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Old 09-27-2010, 08:30 AM
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Better to learn to respect guns at 8 then to find one somewhere at 10 and never learned the respect one calls for. I plan to start my kids off with AIR soft guns, then paintball, and then either pellet guns or the real thing.
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Old 09-27-2010, 08:33 AM
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Originally Posted by Dead Horse View Post
depends on the boy-- how mature or how foolish is he -??-

teach him responsible gun handling -i see no prob.
as far as the school finding out - tell them to kiss your a-- none of there bisness
I agree, just need to teach him GUN SAFETY and put the gun and ammo separate and keep them away from his reach if you are not around.

Hunter Ed is required by most states now and might be a good time to check into that.

As for the school, NONE OF THEIR BUSINESS, tell them to kiss your ass.
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Old 09-27-2010, 09:06 AM
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First, I would point out to your wife that it's easier to gun proof kids than it is to kid proof guns. YOU take very good care of your firearms and lock them up, but can your wife guarantee that everyone else will do the same?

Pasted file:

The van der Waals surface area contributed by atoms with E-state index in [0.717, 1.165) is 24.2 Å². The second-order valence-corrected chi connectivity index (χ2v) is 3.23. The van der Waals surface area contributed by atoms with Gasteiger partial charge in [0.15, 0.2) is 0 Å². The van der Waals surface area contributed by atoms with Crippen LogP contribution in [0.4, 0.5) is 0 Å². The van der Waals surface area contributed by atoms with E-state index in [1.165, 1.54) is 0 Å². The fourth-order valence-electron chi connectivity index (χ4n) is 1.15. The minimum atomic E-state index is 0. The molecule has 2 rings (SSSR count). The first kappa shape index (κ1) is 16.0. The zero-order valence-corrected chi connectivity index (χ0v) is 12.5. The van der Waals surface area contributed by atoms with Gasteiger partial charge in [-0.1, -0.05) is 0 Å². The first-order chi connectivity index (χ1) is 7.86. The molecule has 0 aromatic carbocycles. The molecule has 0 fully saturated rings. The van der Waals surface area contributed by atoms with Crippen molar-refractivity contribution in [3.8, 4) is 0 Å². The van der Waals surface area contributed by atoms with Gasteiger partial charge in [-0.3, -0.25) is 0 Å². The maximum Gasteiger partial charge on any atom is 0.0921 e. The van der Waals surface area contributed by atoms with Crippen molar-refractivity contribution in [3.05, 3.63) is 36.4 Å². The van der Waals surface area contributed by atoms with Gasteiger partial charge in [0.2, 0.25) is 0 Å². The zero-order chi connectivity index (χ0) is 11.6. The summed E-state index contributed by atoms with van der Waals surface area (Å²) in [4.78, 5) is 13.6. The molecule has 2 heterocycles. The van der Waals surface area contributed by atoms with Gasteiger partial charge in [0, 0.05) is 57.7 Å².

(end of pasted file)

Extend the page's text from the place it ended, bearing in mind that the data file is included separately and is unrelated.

Kids get frustrated nowadays when they try something for real and they aren't instantly good at it, despite their high scores on Nintendo. My daughter will soon be getting to the age to introduce her to some firearms, because I want her to be prepared for the day that she sees a gun where it doesn't belong and she does the right thing, as opposed to a boy who grew up playing Call of Duty and thinks he's an expert.

Second, show your wife the website "cornered cat". It's from a mom who has kids and firearms, and is written from a mom's perspective.
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Old 09-27-2010, 11:20 AM
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Originally Posted by GravyBoat View Post
. . . I plan to start my kids off with AIR soft guns . . .
That's how I got my kids started.

I used all the same rules as if they were handling a real gun. For instance. No going down range unless everyone else's gun is unloaded and on the ground. Must wear eye protection at all times and no firing the gun unless all others are wearing eye protection. All guns must be unloaded with safety on when bringing them into the house.